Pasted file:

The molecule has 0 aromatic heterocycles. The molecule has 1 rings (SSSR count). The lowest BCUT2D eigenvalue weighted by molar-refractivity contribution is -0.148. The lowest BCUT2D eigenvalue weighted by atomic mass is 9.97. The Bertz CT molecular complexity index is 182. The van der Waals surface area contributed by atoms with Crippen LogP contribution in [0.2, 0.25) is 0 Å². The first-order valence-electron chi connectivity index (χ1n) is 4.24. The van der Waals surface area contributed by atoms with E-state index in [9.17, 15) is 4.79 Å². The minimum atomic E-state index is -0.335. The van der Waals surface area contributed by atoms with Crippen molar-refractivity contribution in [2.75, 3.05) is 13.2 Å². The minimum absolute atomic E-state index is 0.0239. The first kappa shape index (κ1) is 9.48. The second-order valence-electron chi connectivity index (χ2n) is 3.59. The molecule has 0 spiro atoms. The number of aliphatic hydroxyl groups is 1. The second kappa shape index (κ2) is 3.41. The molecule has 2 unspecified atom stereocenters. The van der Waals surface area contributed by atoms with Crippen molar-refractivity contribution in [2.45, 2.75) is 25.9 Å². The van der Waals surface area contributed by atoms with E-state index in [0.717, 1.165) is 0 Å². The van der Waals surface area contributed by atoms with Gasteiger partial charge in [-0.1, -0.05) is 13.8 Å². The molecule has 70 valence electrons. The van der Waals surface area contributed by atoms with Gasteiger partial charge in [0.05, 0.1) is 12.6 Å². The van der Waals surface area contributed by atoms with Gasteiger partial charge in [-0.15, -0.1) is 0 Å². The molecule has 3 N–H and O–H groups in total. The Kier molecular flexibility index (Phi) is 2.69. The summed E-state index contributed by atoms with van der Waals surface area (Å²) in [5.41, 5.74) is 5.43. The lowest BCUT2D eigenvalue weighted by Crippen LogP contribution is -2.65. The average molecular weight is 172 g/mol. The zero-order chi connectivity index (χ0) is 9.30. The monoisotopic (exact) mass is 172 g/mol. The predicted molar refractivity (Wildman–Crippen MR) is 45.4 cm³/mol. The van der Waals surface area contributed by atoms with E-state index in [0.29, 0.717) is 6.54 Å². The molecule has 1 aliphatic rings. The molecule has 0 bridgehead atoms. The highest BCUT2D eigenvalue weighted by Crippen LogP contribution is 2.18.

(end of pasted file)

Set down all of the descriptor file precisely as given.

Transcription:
The molecule has 0 aromatic heterocycles. The molecule has 1 rings (SSSR count). The lowest BCUT2D eigenvalue weighted by molar-refractivity contribution is -0.148. The lowest BCUT2D eigenvalue weighted by atomic mass is 9.97. The Bertz CT molecular complexity index is 182. The van der Waals surface area contributed by atoms with Crippen LogP contribution in [0.2, 0.25) is 0 Å². The first-order valence-electron chi connectivity index (χ1n) is 4.24. The van der Waals surface area contributed by atoms with E-state index in [9.17, 15) is 4.79 Å². The minimum atomic E-state index is -0.335. The van der Waals surface area contributed by atoms with Crippen molar-refractivity contribution in [2.75, 3.05) is 13.2 Å². The minimum absolute atomic E-state index is 0.0239. The first kappa shape index (κ1) is 9.48. The second-order valence-electron chi connectivity index (χ2n) is 3.59. The molecule has 0 spiro atoms. The number of aliphatic hydroxyl groups is 1. The second kappa shape index (κ2) is 3.41. The molecule has 2 unspecified atom stereocenters. The van der Waals surface area contributed by atoms with Crippen molar-refractivity contribution in [2.45, 2.75) is 25.9 Å². The van der Waals surface area contributed by atoms with E-state index in [0.717, 1.165) is 0 Å². The van der Waals surface area contributed by atoms with Gasteiger partial charge in [-0.1, -0.05) is 13.8 Å². The molecule has 70 valence electrons. The van der Waals surface area contributed by atoms with Gasteiger partial charge in [0.05, 0.1) is 12.6 Å². The van der Waals surface area contributed by atoms with Gasteiger partial charge in [-0.15, -0.1) is 0 Å². The molecule has 3 N–H and O–H groups in total. The Kier molecular flexibility index (Phi) is 2.69. The summed E-state index contributed by atoms with van der Waals surface area (Å²) in [5.41, 5.74) is 5.43. The lowest BCUT2D eigenvalue weighted by Crippen LogP contribution is -2.65. The average molecular weight is 172 g/mol. The zero-order chi connectivity index (χ0) is 9.30. The monoisotopic (exact) mass is 172 g/mol. The predicted molar refractivity (Wildman–Crippen MR) is 45.4 cm³/mol. The van der Waals surface area contributed by atoms with E-state index in [0.29, 0.717) is 6.54 Å². The molecule has 1 aliphatic rings. The molecule has 0 bridgehead atoms. The highest BCUT2D eigenvalue weighted by Crippen LogP contribution is 2.18.